Simplify By Focusing On The Essence And Put It Into Practice!
Everyone is talking about change, the speed of change, the growing complexity of change, et cetera. You read the latest books, follow a course and loaded with all this new knowledge you feel ready to beat this challenge. But the day after, you return to your office only to find a huge list of actions waiting to be dealt with. And of course your colleagues may notice that you act a bit differently -- ‘Must have been on a course and learned something new’. But luckily for them your new -- changed -- behavior will be back to ‘normal’ again after a couple of days ... in the end resulting in: ‘No Change’.
Recognizable? If your answer is ‘Yes!’ then keep on reading; this series of articles is for you!
Change How We Change
Of course you should keep up with all the modern techniques and latest developments or you may miss the train (or boat … Yes, we will talk lots about traffic in this series of blogs on Change). For supporting you in getting a better understanding there are a lot of sources available: websites, tools, books, YouTube video’s, e-learnings, seminars, trainings, … you name it and it’s there. This is of course very interesting and mostly it will provide you with useful knowledge why certain things typically work out the way they do. It may also provide you with insights about what you can change in your way of working to do a better job in changing.
But having the knowledge is not enough. You need to put it in practice to really understand ‘Change’; what it really is and how it really works out successfully in my environment, with my colleagues, in our market, with my product, …. And the only way to get there is by starting it! But for doing that, and for taking the first hurdles with less problems we first need to make it simple again. This is crucial for creating an organizational wide understanding of changing as a group. And that’s what the next series of blogs will do. By making it simple: clarifying some ground rules and based on that help you in clarifying what your priorities are and where to start best.
For us, ‘Leadership in organizational project management’ basically means creating a common understanding about Changing your business. We do that by simplifying it, thus bringing it back to its core essence, and of course by putting this into practice! Because pragmatism is what counts and that’s what we like at Threon.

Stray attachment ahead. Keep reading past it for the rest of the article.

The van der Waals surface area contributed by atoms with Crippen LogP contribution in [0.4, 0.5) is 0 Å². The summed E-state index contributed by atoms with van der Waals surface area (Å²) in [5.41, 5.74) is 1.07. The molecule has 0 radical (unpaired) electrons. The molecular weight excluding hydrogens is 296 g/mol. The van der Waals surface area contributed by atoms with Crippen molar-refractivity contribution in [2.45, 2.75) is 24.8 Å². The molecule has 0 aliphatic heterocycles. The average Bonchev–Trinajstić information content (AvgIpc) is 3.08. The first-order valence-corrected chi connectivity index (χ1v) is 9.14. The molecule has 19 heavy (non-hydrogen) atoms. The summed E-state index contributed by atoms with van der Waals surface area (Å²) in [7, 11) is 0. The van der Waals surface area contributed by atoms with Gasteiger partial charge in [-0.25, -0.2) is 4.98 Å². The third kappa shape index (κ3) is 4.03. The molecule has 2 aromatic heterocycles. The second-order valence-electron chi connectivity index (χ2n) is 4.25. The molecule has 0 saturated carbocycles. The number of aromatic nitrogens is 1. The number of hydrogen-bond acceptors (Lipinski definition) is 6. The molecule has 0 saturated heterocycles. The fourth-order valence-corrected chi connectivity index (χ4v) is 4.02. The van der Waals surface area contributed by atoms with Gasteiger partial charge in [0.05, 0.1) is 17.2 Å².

Give It Some Thought First
When I worked together with one of our customers, who strives for ‘Excellence in project management’ the feedback we received was ‘Very pragmatic! You make it easy again’. And to be honest: everything which has to do with ‘Change’ is really no ‘rocket science’ at all. You simply need to allow for a bit of time to make an effort and to give it some more thought.
And we often see in practice that that’s just the issue: when dealing with ‘Change’ you first need to give it some thought! Mostly we deal with ‘Change’ too much on a routine basis. And we only start realizing after the start that the planned change seems to be a bit more complex than we thought at first sight. But then the first damage is already done: misunderstandings, disappointed stakeholders, and already some first conflicts arising. Not very supporting in routine situations; definitely even more disruptive when dealing with ‘Change’.
So when you want to realize a ‘Change’ effectively you better recognize it as early as possible. The first step of doing that is by starting to understand the ‘Change’ better so you can align your communication accordingly. Managing expectations is key!
For doing that we need to answer some basic questions first:
- What really drives this change (need & urgency)?